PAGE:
“IN INTERVIEWS, the women described being locked in houses by the dozen, at the beck and call of fighters, who forced them to have sex, sometimes with the specific goal of impregnating them.” That report from the New York Times about the experiences of women and girls held captive by Boko Haram militants in Nigeria came just weeks after Human Rights Watch detailed systematic sexual violence by Islamist militants of Yazidi women and girls in northern Iraq.
These accounts — along with documented incidents in Syria, South Sudan and other countries — highlight the horror and prevalence of rape as an instrument of war. They give new urgency to the need for the United States to correct a policy that prevents victims of conflict rape from getting safe abortions.
At issue is the interpretation of a decades-old provision governing the use of foreign aid. Enacted in 1973, the Helms amendment stipulates that foreign assistance may not be used “to pay for the performance of abortion as a method of family planning or to motivate or coerce any person to practice abortions.” It is clear that abortions to end pregnancies caused by rape are not barred by that language. But successive administrations, Democratic and Republican, have treated the amendment as an absolute ban on funding any abortions. That interpretation has forced survivors to have the children of those who raped them — with all the attendant anguish, health problems and societal-acceptance issues — or seek out their own methods to end the pregnancies. Each year too many women around the world die from unsafe abortions.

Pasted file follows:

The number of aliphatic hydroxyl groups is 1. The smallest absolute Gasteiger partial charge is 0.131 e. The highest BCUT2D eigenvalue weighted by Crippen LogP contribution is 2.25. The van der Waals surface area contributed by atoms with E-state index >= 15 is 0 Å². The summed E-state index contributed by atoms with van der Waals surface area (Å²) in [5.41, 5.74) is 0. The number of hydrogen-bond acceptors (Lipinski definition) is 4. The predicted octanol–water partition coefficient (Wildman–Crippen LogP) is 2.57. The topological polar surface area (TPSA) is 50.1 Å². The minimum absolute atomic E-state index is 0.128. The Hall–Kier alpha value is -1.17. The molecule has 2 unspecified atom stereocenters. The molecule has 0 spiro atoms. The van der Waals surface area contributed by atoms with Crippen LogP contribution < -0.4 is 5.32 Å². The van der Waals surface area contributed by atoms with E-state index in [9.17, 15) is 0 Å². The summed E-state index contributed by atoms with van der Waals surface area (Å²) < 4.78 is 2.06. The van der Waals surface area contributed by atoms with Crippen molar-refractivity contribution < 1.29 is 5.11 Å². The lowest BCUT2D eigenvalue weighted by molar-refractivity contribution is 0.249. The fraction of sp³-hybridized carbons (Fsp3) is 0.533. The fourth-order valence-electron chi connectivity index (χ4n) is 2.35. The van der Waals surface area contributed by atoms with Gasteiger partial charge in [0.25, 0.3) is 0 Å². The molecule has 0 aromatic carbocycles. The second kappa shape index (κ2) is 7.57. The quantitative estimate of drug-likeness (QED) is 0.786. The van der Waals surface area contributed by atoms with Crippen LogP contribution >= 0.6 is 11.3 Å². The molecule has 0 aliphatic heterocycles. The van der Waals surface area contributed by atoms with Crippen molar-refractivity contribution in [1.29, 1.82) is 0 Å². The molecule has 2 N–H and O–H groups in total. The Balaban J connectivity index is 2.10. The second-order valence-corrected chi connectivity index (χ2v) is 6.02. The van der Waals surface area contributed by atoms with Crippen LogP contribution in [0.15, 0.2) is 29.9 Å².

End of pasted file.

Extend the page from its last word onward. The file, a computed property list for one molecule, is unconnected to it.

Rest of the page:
At one camp for Nigerians displaced by Boko Haram that was visited by the Times, more than 200 women were found to be pregnant but relief officials said they believed the number of those bearing the unwanted children of militants to be far higher. “The sect leaders make a very conscious effort to impregnate the women,” a local official told the Times. “Some of them, I was told, even pray before mating, offering supplications for God to make the products of what they are doing become children that will inherit their ideology.”
President Obama has spoken movingly about the “mothers, sisters and daughters” subjected to rape as a weapon of war, but he has failed to follow through with needed action.
A growing roster of religious leaders and human rights and women’s health groups have called upon him to take executive action to clarify that the Helms amendment does not apply in cases of rape or incest or when a woman’s life is endangered. On June 4, members of the Christian, Jewish and Muslim faiths plan to gather at St. John’s Episcopal Church, across the street from the White House, for a news conference on the issue and to call attention to the president’s inaction.
We hope Mr. Obama gets the message and takes the steps needed to ease the suffering of war rape victims by giving them access to the medical care that is their right.
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